Paris approves master agreement with Somers and Kenosha governing development and boundaries along I-94

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A map showing the new concept growth areas in Paris. (Click for larger view)

The Paris Town Board on Tuesday approved a master agreement with Somers and Kenosha that governs development and sets boundaries at the intersection of the three municipalities along I-94.

The approval came on a split vote with Chairman Virgil Gentz and Supervisor Ron Kammerzelt voting to approve and Supervisor Ken Monson voting against.

The agreement, in development since Oct. 2016, will create growth areas for Somers and Kenosha within current Paris territory. Paris residents in those growth areas will have 50 years to annex into Somers or Kenosha. For the areas annexed into Somers, Paris will receive 50 percent of the tax revenue generated by development.

Kammerzelt, who represented the town in negotiations with Somers and Kenosha, had praise for the agreement and those that participated in the process. He also praised County Executive Jim Kreuser for getting all parties to the negotiating table and state Rep. Samantha Kerkman for helping as well.

“This resolution is the culmination of many years of work behind the scenes trying to get a boundary agreement with the city of Kenosha,” Kammerzelt said. “Now that it’s ready we’re ready for development and the area’s ready for development.”

Monson acknowledged the historic nature of the agreement, but said he could not vote for it.

“I don’t think the town has seen anything this big since the landfill agreement was put together,” Monson said. “That’s why  I can’t support the agreement in its present form.”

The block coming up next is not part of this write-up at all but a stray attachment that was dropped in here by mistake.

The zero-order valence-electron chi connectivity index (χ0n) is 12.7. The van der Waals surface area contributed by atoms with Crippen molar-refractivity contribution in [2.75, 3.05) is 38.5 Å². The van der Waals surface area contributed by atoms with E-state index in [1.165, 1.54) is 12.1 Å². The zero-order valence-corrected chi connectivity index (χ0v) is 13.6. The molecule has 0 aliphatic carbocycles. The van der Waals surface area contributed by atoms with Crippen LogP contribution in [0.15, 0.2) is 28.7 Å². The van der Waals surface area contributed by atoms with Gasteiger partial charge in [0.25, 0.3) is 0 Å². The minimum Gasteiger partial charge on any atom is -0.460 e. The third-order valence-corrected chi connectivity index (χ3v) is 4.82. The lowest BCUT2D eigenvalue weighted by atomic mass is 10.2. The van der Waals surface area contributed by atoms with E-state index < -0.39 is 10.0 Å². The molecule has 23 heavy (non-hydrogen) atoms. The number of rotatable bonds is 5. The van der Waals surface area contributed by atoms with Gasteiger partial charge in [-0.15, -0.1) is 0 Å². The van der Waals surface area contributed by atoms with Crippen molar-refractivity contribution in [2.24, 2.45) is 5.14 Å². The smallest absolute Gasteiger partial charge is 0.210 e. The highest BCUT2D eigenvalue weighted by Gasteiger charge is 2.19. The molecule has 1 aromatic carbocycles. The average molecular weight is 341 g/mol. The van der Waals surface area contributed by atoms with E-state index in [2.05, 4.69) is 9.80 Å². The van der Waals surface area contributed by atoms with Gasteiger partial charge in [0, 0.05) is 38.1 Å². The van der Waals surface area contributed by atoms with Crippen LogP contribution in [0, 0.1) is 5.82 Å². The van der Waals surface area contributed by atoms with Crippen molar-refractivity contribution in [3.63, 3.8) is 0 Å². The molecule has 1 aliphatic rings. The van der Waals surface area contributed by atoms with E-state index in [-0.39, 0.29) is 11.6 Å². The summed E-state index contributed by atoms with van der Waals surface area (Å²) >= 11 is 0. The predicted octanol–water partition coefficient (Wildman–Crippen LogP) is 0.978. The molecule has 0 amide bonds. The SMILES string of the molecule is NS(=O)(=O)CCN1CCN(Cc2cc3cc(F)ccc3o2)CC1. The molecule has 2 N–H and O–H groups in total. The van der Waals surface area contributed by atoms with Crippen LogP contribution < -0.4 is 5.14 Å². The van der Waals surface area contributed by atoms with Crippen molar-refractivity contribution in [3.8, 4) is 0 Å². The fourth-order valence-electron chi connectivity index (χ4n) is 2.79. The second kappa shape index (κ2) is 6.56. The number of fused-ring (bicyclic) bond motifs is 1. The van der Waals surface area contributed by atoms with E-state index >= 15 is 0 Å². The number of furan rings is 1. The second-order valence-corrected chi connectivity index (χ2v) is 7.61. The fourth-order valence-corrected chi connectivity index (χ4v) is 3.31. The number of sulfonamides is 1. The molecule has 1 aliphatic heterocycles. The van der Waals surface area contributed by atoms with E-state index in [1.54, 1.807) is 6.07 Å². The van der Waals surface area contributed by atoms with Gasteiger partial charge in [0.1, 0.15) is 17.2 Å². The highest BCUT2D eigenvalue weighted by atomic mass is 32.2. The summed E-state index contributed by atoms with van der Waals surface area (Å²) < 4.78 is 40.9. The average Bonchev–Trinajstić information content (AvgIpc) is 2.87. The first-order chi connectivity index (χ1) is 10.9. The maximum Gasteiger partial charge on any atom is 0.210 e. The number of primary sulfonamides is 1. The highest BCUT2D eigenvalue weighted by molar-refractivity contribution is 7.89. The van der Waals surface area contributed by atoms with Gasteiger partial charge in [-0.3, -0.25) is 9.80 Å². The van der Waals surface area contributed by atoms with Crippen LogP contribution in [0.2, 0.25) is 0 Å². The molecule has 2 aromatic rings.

Monson went on to say he was unable to get language he wanted — including regarding residential development — into the agreement and that he was unhappy that the agreement had not been discussed by the board as a whole since April.

“My voice hasn’t been heard,” Monson said. “I think the board has handled the negotiations poorly.”

In reply, Kammerzelt called Monson’s attack on the agreement an insult to him. He added that he felt Monson’s position reflected a reoccurring situation with Monson.

“When everything is over, you’re against it,” Kammerzelt said to Monson.

Gentz said he was not happy with all aspects of the agreement, but felt it should be passed.

“We cannot afford to turn down this resolution now,” Gentz said. Not passing the agreement would be “a serious mistake for the town of Paris … I would hate to see this thrown open again … I am not happy about everything, but I have been around long enough to know we’re not going to get everything we want.”

Somers also has approved the agreement. If Kenosha’s Common Council also approves it, the agreement can then be transmitted to the state Department of Administration.

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3 Comments

  1. Paris Resident says:

    Darren, So what was Monson actually against in the agreement? The agreement is for commercial development not residential.

    1. @Paris resident: Monson said there is language in the agreement that he sought to change that would allow some residential development.

  2. Affected Resident says:

    Funniest part of the article: Monson states “My voice hasn’t been heard.”

    Yet, he voted ‘yes’ for the first agreement that basically screwed over 100 Paris residents. Minutes after those residents voiced hatred of the first deal at the Public Hearing.

    Now he knows how it feels. I hope this deal brings lots of traffic on Hwy N along with our big fat checks.

    Kenosha, Bring on the TIF money.

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